Demotion for talking to the media
Isiolo Referral Hospital Medical Superintendent Dr Mohammud Abdikadir was demoted by the county government for talking to the press about the facility.
Dr Mohammud is one of a kind – who despite being demoted still went ahead and spoke to the media again.
Although we make a lot of noise about freedom of the media – in Kenya we only think about political journalists. Health journalism is not taken seriously – in fact when you look at my favourite daily’s website (http://www.nation.co.ke) – health is right at the bottom, after politics, sports, anything and everything …. at the end, come health articles.
There is a dearth of health writers in this country and no wonder. You cannot just quote a politician and say what he said yesterday and what another idiot reported and get published. You need to read around a topic and talk to plenty of people before you get a health article worth submitting.
Talking to people in the health sector is one of the reasons journalists are so sick of health writing.
The health sector loathes the media……
Doctors will not talk to you unless you have a letter signed by the MO in charge of a facility who will sometimes refuse to give it to you and insist that they need permission from the PS in Nairobi.
As a freelancer, I have endured long waits and trooped from office to office to finally get the letter than will allow a doctor or nurse to talk to me.
If you are working on a deadline you don’t have this time. In the end, many journalists are forced to write what they have heard and the medical fraternity is then up in arms saying things are not like that. However, they refused to talk to the journalist and the only way a journalist would get a response from them was really to force them out in the open with a statement they would need to defend.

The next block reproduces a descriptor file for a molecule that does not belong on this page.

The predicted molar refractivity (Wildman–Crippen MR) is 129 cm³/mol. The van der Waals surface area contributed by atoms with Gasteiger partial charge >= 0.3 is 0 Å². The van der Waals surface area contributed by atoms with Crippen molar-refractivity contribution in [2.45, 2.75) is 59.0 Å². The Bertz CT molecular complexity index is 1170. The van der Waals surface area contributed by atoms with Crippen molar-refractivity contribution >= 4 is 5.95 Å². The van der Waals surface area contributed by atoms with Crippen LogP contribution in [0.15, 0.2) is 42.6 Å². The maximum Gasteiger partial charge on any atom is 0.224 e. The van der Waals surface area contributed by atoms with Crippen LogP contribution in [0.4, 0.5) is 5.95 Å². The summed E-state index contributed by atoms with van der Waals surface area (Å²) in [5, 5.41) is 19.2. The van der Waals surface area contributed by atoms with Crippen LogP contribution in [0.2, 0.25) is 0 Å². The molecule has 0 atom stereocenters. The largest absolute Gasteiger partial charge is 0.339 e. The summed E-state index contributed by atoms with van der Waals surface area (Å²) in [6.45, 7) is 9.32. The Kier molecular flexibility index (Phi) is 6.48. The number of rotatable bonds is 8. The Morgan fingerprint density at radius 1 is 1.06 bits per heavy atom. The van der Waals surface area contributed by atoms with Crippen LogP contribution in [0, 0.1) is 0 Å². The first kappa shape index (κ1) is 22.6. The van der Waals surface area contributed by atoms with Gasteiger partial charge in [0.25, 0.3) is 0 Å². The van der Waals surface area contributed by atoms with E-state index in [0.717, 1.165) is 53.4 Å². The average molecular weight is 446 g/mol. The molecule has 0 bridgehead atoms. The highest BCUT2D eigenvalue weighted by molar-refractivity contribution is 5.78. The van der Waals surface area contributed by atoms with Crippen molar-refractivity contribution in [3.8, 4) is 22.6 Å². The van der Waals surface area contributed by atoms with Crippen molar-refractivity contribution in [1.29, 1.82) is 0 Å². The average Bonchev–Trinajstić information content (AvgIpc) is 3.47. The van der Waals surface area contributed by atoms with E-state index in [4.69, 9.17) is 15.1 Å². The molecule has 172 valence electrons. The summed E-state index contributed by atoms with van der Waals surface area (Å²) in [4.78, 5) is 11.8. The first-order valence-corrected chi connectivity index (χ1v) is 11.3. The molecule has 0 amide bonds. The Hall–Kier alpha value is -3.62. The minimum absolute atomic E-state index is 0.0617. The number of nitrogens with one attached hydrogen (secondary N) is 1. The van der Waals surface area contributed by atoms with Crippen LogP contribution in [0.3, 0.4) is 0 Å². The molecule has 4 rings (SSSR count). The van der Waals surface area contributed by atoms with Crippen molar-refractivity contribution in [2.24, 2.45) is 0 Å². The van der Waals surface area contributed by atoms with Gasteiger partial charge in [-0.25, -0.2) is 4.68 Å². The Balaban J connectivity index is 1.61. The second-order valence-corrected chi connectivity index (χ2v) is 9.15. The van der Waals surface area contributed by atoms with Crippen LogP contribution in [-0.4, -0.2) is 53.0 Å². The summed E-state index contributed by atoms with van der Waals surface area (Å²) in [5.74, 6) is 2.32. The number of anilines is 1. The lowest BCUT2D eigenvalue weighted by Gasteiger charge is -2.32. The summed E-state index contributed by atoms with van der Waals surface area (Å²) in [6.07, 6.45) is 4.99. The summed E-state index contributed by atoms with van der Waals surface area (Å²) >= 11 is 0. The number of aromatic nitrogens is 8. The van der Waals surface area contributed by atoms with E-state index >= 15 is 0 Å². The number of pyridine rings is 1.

Writing health articles with a health sector that fears and hates the media makes it extremely difficult for many people to write accurate pieces.
The health sector does some really good jobs and I have written about them in the past – but all those waits for permission make it extremely difficult to cover them.
Health workers and researchers all have one belief – journalists will misquote them. If they are misquoted, then they will be dismissed. However, how will the health sector improve if it does not allow any criticism.
Political journalism has made great strides since the days of President Moi when you could barely say a negative thing about him. I still remember the first time a cartoon was drawn of a bare-chested President Moi in boxing gloves – we could not believe anyone would do that. People can bombard President Uhuru with questions he has to answer. Journalists write plenty of unsavoury things about the President and get away with it (a lot more during Kibaki’s era than now though) ……
But the health sector is burdened with the same rules about how to relate to the media that where there during Moi’s days – nothing has changed there….a doctor is demoted for talking to a journalist – in February 2016!
Health writing deserves respect and health workers should not be victimised for talking to mere mortals like me, called journalists.